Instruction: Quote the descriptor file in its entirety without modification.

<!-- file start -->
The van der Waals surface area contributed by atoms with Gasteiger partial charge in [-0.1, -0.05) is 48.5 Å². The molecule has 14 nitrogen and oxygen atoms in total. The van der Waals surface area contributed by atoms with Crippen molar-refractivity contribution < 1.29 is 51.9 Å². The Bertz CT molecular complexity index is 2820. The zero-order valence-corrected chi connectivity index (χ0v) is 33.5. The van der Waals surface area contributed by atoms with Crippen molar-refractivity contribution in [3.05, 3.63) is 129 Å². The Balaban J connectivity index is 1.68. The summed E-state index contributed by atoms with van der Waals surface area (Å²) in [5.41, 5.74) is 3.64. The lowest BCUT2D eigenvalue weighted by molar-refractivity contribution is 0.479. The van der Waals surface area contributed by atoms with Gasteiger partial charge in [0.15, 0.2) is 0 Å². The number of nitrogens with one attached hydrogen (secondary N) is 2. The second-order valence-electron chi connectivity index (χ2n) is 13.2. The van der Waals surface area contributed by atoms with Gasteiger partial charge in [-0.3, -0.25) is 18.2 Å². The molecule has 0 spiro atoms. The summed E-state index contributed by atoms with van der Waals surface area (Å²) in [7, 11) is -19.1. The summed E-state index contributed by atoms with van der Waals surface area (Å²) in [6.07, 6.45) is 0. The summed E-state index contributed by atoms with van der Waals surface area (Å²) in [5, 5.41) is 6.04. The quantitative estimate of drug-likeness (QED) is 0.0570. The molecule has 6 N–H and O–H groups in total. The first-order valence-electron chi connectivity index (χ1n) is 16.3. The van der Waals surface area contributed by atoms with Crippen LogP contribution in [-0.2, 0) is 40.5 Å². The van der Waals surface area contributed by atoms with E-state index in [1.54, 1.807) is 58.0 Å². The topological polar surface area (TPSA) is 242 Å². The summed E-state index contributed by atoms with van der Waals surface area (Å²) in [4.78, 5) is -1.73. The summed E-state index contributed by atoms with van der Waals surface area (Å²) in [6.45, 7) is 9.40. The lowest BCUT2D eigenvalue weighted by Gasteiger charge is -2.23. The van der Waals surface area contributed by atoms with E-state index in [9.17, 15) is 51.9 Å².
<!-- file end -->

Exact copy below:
The van der Waals surface area contributed by atoms with Gasteiger partial charge in [-0.1, -0.05) is 48.5 Å². The molecule has 14 nitrogen and oxygen atoms in total. The van der Waals surface area contributed by atoms with Crippen molar-refractivity contribution < 1.29 is 51.9 Å². The Bertz CT molecular complexity index is 2820. The zero-order valence-corrected chi connectivity index (χ0v) is 33.5. The van der Waals surface area contributed by atoms with Crippen molar-refractivity contribution in [3.05, 3.63) is 129 Å². The Balaban J connectivity index is 1.68. The summed E-state index contributed by atoms with van der Waals surface area (Å²) in [5.41, 5.74) is 3.64. The lowest BCUT2D eigenvalue weighted by molar-refractivity contribution is 0.479. The van der Waals surface area contributed by atoms with Gasteiger partial charge in [0.15, 0.2) is 0 Å². The number of nitrogens with one attached hydrogen (secondary N) is 2. The second-order valence-electron chi connectivity index (χ2n) is 13.2. The van der Waals surface area contributed by atoms with Gasteiger partial charge in [-0.3, -0.25) is 18.2 Å². The molecule has 0 spiro atoms. The summed E-state index contributed by atoms with van der Waals surface area (Å²) in [7, 11) is -19.1. The summed E-state index contributed by atoms with van der Waals surface area (Å²) in [6.07, 6.45) is 0. The summed E-state index contributed by atoms with van der Waals surface area (Å²) in [5, 5.41) is 6.04. The quantitative estimate of drug-likeness (QED) is 0.0570. The molecule has 6 N–H and O–H groups in total. The first-order valence-electron chi connectivity index (χ1n) is 16.3. The van der Waals surface area contributed by atoms with Crippen LogP contribution in [-0.2, 0) is 40.5 Å². The van der Waals surface area contributed by atoms with E-state index in [1.54, 1.807) is 58.0 Å². The topological polar surface area (TPSA) is 242 Å². The summed E-state index contributed by atoms with van der Waals surface area (Å²) in [4.78, 5) is -1.73. The summed E-state index contributed by atoms with van der Waals surface area (Å²) in [6.45, 7) is 9.40. The lowest BCUT2D eigenvalue weighted by Gasteiger charge is -2.23. The van der Waals surface area contributed by atoms with E-state index in [9.17, 15) is 51.9 Å².